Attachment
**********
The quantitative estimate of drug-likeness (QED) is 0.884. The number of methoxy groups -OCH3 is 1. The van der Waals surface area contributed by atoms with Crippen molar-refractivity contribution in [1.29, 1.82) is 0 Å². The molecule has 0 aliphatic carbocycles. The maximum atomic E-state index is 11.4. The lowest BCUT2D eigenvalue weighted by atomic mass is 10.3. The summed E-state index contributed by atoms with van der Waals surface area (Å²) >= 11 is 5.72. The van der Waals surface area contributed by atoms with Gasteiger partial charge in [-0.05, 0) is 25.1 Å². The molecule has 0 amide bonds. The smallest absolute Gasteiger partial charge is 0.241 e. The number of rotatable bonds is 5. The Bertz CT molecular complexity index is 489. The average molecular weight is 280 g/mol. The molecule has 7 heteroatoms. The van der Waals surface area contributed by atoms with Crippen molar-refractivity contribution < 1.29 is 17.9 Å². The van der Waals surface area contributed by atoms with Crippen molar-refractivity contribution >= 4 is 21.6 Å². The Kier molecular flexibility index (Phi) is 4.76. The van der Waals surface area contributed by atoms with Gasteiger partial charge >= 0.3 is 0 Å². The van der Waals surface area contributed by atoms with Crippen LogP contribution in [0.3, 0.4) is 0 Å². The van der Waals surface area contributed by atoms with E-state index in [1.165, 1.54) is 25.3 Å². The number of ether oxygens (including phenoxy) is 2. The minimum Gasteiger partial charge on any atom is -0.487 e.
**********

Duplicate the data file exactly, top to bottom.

The quantitative estimate of drug-likeness (QED) is 0.884. The number of methoxy groups -OCH3 is 1. The van der Waals surface area contributed by atoms with Crippen molar-refractivity contribution in [1.29, 1.82) is 0 Å². The molecule has 0 aliphatic carbocycles. The maximum atomic E-state index is 11.4. The lowest BCUT2D eigenvalue weighted by atomic mass is 10.3. The summed E-state index contributed by atoms with van der Waals surface area (Å²) >= 11 is 5.72. The van der Waals surface area contributed by atoms with Gasteiger partial charge in [-0.05, 0) is 25.1 Å². The molecule has 0 amide bonds. The smallest absolute Gasteiger partial charge is 0.241 e. The number of rotatable bonds is 5. The Bertz CT molecular complexity index is 489. The average molecular weight is 280 g/mol. The molecule has 7 heteroatoms. The van der Waals surface area contributed by atoms with Crippen molar-refractivity contribution < 1.29 is 17.9 Å². The van der Waals surface area contributed by atoms with Crippen molar-refractivity contribution >= 4 is 21.6 Å². The Kier molecular flexibility index (Phi) is 4.76. The van der Waals surface area contributed by atoms with Gasteiger partial charge >= 0.3 is 0 Å². The van der Waals surface area contributed by atoms with Crippen LogP contribution in [0.3, 0.4) is 0 Å². The van der Waals surface area contributed by atoms with E-state index in [1.165, 1.54) is 25.3 Å². The number of ether oxygens (including phenoxy) is 2. The minimum Gasteiger partial charge on any atom is -0.487 e.